The question of whether the Chiefs’ offense is “gimmicky” was always bound to come up again this week; both Chiefs coach Andy Reid and Oakland coach Jack Del Rio had to know that.
Following the last game between the teams, a 26-10 Chiefs victory on Oct. 16, Del Rio complimented Chiefs quarterback Alex Smith — who had just eviscerated his defense by completing 19 of 22 passes for 224 yards — by calling him a good football player who was “underrated.”
But Del Rio also said that if Smith “has to rely on throwing the ball, it’s not really his strong suit,” and added that if you allow the Chiefs to run the ball and do “their gimmicky things,” then Smith comes to life.
On Tuesday — only two days before a Thursday night showdown at Arrowhead Stadium that will help decide who wins the AFC West crown — both teams predictably downplayed the statement.
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“Those are effective plays,” Del Rio said, when asked if he regretted saying it. “You can call it what you want … you’re talking about ways to get playmakers the ball and, hey, we do some of that as well.”
But Del Rio, to his credit, didn’t walk back the statement, either. And to be fair, the Chiefs’ offense does feature some college-style screens, run-pass options and ghost sweeps that aren’t necessarily in every NFL playbook.
“If the word is something somebody doesn’t like, that’s just too bad,” he said, before reiterating his point. “There’s things they do — that we do — to get the ball in your playmakers’ hands, and that’s what it’s all about.”
When Reid was first asked about the comments two months ago, he noted that the Chiefs were just scheming things up, which is what every team tries to do, and added the shifts and motions “looked good” against Oakland.
And on Tuesday, he continued to shrug off Del Rio’s original comments.
“I don’t put much into it — I mean, I know Jack well, so I don’t think he meant anything by it,” Reid said. “There are good gimmickys, (too).”
Still, Del Rio’s original comment stirred up some interesting emotion in the Chiefs’ locker room the following week as the Chiefs defended their style of play against Oakland, which did feature a touchdown run by nose tackle Dontari Poe but was primarily dominated by lots of play-action and presnap shifts in an effort to test the Raiders’ shaky defensive communication.
“To be honest, I have no idea what he’s referring to,” Smith said at the time. “I just know that we won and that’s all I really care about. … I felt like we came out and played physical.
“To be honest, I felt like we even won the battle up front, and I don’t know what was ‘gimmicky’ about that.”
Yet, it will be interesting to see how the Chiefs attack the Raiders this time around. On Oct. 16, they only called 41 percent of their plays from the line of scrimmage from the shotgun, which is far off their 2016 per-game average of 62 percent.
In the absence of that, they instead preferred to lean on a ground-oriented attack under center as the Chiefs tallied season highs in rushing attempts (40) and yards (183).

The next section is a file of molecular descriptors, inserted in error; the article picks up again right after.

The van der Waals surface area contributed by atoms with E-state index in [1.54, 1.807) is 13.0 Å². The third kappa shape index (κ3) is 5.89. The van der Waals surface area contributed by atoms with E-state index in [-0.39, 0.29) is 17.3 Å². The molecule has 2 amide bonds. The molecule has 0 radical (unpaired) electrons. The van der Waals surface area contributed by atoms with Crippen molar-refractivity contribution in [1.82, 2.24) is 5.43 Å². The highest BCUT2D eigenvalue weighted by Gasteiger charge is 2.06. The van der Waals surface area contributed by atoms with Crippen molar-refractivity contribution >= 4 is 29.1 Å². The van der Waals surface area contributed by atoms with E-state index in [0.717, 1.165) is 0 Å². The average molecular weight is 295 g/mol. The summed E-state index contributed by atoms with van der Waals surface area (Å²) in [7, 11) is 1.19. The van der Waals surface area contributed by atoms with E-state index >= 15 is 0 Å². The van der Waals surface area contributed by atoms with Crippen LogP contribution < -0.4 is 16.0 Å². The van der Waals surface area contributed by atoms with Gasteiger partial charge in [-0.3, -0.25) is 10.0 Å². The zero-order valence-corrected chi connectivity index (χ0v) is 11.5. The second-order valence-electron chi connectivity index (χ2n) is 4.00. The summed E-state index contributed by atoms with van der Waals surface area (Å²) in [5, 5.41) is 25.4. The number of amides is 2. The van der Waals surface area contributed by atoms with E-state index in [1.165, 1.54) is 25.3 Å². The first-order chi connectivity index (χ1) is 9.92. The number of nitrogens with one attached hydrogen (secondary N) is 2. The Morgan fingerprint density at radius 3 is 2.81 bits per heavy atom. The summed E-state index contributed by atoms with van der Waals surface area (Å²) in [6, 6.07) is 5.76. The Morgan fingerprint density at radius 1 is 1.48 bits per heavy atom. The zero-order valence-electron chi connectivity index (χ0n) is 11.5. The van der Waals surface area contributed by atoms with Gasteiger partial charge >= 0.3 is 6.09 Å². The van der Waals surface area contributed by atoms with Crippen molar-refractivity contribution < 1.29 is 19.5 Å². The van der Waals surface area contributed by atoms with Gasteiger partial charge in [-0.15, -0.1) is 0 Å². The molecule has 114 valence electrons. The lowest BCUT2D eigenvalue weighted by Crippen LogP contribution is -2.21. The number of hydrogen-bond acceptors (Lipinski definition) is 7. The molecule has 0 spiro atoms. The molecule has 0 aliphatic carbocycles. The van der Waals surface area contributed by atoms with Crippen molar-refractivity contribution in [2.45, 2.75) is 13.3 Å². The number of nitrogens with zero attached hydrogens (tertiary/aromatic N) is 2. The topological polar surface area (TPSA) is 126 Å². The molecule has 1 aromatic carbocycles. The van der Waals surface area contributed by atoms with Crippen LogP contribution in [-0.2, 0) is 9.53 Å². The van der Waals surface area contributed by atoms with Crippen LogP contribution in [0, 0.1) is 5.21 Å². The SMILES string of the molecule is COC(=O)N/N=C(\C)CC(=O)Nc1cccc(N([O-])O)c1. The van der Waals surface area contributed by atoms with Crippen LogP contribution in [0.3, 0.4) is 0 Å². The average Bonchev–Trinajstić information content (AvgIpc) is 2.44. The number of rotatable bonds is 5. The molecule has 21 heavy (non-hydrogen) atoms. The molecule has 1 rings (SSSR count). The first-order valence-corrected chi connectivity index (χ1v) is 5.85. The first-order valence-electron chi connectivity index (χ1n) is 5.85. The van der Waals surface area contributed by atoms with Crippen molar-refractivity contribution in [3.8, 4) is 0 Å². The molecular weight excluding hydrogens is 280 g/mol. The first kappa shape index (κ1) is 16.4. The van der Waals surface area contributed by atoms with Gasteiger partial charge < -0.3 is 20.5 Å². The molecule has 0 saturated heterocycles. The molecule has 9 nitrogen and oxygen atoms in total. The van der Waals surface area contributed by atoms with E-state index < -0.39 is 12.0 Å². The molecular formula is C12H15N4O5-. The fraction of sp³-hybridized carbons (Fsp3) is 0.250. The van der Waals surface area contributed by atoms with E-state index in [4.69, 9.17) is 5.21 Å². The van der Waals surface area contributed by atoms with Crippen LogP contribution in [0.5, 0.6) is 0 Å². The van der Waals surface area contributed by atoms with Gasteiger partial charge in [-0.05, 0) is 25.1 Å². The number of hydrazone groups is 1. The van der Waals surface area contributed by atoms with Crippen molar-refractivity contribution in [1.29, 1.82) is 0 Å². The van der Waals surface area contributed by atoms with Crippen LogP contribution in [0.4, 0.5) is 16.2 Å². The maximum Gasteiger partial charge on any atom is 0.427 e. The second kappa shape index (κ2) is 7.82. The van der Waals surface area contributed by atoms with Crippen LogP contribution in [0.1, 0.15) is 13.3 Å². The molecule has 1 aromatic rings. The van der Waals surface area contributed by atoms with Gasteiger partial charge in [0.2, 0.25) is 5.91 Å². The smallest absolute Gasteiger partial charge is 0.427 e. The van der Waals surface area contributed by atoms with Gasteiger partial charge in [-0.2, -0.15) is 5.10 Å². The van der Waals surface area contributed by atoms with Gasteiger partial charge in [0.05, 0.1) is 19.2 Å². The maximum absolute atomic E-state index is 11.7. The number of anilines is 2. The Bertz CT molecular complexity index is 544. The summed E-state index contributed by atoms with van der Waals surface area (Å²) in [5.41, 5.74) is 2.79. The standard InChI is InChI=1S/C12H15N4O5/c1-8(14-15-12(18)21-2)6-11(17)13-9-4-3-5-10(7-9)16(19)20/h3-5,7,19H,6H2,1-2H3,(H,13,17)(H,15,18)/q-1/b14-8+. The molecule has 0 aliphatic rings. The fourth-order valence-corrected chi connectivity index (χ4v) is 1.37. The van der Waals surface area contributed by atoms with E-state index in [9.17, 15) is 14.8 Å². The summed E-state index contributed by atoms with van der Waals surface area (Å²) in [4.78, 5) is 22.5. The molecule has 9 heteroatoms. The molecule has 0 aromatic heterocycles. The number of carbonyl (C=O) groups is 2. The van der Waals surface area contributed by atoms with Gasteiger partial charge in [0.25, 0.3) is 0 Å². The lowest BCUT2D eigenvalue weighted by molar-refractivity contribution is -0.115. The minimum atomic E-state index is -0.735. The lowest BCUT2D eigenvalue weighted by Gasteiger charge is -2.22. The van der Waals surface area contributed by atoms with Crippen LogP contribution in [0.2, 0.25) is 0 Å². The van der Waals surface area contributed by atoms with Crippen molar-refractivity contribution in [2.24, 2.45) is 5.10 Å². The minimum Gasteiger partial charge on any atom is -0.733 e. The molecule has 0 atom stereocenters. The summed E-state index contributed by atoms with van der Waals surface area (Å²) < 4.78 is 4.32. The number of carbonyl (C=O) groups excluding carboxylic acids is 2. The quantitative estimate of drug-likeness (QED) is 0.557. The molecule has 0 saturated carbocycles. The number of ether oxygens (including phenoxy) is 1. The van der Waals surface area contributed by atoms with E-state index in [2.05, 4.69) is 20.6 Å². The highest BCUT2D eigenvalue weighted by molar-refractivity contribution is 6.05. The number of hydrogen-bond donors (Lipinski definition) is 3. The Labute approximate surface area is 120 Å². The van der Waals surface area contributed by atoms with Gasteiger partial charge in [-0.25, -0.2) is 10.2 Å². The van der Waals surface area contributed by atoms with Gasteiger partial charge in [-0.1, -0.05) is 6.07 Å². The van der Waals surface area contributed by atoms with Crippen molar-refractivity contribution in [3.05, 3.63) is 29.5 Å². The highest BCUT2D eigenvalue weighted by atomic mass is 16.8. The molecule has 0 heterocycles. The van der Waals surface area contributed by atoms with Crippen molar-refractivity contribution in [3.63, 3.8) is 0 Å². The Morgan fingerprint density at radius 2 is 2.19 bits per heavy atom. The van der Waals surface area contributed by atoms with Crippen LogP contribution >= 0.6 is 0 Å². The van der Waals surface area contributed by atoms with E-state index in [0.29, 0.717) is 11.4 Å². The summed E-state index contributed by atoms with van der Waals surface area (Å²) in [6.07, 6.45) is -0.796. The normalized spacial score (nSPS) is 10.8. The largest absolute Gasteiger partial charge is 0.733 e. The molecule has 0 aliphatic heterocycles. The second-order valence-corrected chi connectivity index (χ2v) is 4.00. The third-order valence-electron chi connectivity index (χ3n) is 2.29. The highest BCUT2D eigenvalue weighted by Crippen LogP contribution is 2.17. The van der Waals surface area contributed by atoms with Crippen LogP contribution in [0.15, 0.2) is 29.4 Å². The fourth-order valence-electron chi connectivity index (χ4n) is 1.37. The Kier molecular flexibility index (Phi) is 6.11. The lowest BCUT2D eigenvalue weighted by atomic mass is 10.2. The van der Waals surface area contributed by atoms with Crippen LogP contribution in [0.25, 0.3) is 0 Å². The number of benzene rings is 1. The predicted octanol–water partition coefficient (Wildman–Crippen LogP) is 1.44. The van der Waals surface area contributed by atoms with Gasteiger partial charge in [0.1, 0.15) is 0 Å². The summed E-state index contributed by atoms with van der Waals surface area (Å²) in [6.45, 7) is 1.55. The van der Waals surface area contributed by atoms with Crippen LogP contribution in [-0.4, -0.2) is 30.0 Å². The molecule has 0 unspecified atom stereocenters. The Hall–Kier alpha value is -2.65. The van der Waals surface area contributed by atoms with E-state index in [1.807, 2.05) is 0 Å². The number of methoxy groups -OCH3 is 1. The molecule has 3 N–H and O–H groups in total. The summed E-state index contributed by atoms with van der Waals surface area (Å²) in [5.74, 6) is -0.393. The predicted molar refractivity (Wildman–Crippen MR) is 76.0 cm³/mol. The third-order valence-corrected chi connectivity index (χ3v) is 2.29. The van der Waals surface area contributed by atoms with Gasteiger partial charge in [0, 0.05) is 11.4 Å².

The approach was a good match with the conditions at Oakland-Alameda County Coliseum, when a rainy weekend produced a wet, muddy playing surface conducive to old-school football. The weather could also play a big role in Thursday’s game; early forecasts are calling for a frosty night with temperatures projected to be somewhere in the 20s.
The cold weather might not be ideal for Oakland’s star quarterback, Derek Carr, who played the Raiders’ last game — a 38-24 win over the Buffalo Bills — with a dislocated right pinkie finger.
But that cold-weather reality cuts both ways, and if things are indeed frosty, the Chiefs might not be able to sling it around as much as they’d like, even if they do appear to be on track to regain the services of star receiver Jeremy Maclin after a four-game absence due to a groin injury.
A cold, hard ball is tougher to catch and throw, and while Smith has a history of wearing gloves in inclement weather, the Chiefs’ quarterback has done a resounding majority of his best work out of the shotgun this year, completing 213 of 316 passes (67.4 percent) for 2,156 yards, nine touchdowns and three interceptions, according to Pro Football Focus.
Compare that to his work from under center — where he’s completed 37 of 55 passes for 416 yards with two touchdowns and an interception, according to PFF — and it will be interesting to see if Reid allows Smith to sling it around as much as normal, regardless of the expected conditions.
“Normally you call the game and you go,” Reid said, when asked about the ways the weather can effect a game plan. “The players are used to that stuff.”
Smith agreed, and while all eyes will be on him Thursday night — especially after Del Rio’s comments a few months earlier — he added that the Chiefs, who are only a few weeks removed from a stunning 30-27 prime-time win over Denver, are again excited to face off against a divisional foe with the entire nation watching.
“They save all these division games for the end, so it’ll be fun,” Smith said. “We’re looking forward to it; it’ll be an awesome environment on top of a huge rivalry.”